HVAC systems. HVAC systems are classified as either self-contained unit packages or as central systems. Unit package describes a single unit that converts a primary energy source (electricity or gas) and provides final heating and cooling to the space to be conditioned. Examples of self-contained unit packages are rooftop HVAC systems, air conditioning units for rooms, and air-to-air heat pumps.

Central systems are a combination of central supply subsystem and multiple end use subsystems. End-use subsystems can be fan systems or terminal units. If the end use subsystems are fan systems, they can be single or multiple zone type. With central systems, the primary conversion from fuel such as gas or electricity takes place in a central location, with some form of thermal energy distributed throughout the building or facility.

There are many variations of combined central supply and end use zone systems. The most frequently used combination is central hot and chilled water distributed to multiple fan systems. The fan systems use water-to-air heat exchangers called coils to provide hot and/or cold air for the controlled spaces. Another combination central supply and end use zone system is a central chiller and boiler for the conversion of primary energy, as well as a central fan system to delivery hot and/or cold air. The multiple end use zone systems are mixing boxes, usually called VAV boxes. The typical uses of central systems are in larger, multistoried buildings where access to outside air is more restricted. Typically central systems have lower operating costs.

Besides packaged unitary and central systems, there are a variety of special-purpose systems. These include the following:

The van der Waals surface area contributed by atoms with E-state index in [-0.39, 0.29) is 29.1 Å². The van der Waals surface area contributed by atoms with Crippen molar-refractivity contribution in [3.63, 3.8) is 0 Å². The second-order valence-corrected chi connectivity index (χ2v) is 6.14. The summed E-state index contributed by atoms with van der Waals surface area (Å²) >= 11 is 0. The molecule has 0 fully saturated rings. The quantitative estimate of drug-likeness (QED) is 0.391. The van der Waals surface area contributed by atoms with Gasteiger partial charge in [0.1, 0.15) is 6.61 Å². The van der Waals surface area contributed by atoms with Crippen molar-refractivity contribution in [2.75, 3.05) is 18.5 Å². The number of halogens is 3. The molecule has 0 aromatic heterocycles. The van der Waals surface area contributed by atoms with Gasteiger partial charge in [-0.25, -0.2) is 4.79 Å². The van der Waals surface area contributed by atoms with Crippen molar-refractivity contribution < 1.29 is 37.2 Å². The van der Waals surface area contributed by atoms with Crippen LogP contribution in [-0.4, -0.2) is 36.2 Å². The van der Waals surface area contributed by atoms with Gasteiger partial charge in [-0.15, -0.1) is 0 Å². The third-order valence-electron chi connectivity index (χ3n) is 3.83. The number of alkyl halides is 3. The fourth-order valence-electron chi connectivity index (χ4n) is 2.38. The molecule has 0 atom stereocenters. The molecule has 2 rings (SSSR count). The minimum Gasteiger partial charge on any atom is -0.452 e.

1. Heat pump cycles on chillers that use rejected heat or tower cooling.

2. Thermal storage.

3. Cogeneration of electricity and heat.

Basic control. Basic control regulates the amount of heating or cooling necessary to meet the load in conditioned spaces. Minimum outside air needed for ventilation is provided whenever a space is occupied. When outside air temperature is a suitable source for free cooling, it's controlled as needed at values greater than the minimum.

The approach in packaged unitary equipment is to control the generation of heating or cooling by space thermostats. The approach in central systems is to control the delivery of heating and cooling by the end use zones to match the load in the space. The supply is controlled to match the load imposed by all the zones. A typical method of doing this is for room thermostats to control zones, and discharge controllers to control central supplies. Discharge temperature controllers control the rate of primary conversion (chillers or boilers), and pressure controls determine the delivery rate of the pumps or fans distributing the central supply. In many cases there are multiple boilers and/or chillers and pumps, which are put on or off line as necessary to provide proper capacity. Those online are modulated as necessary to meet load needs. The controls to put units online and off-line would normally be applied to meet the system needs.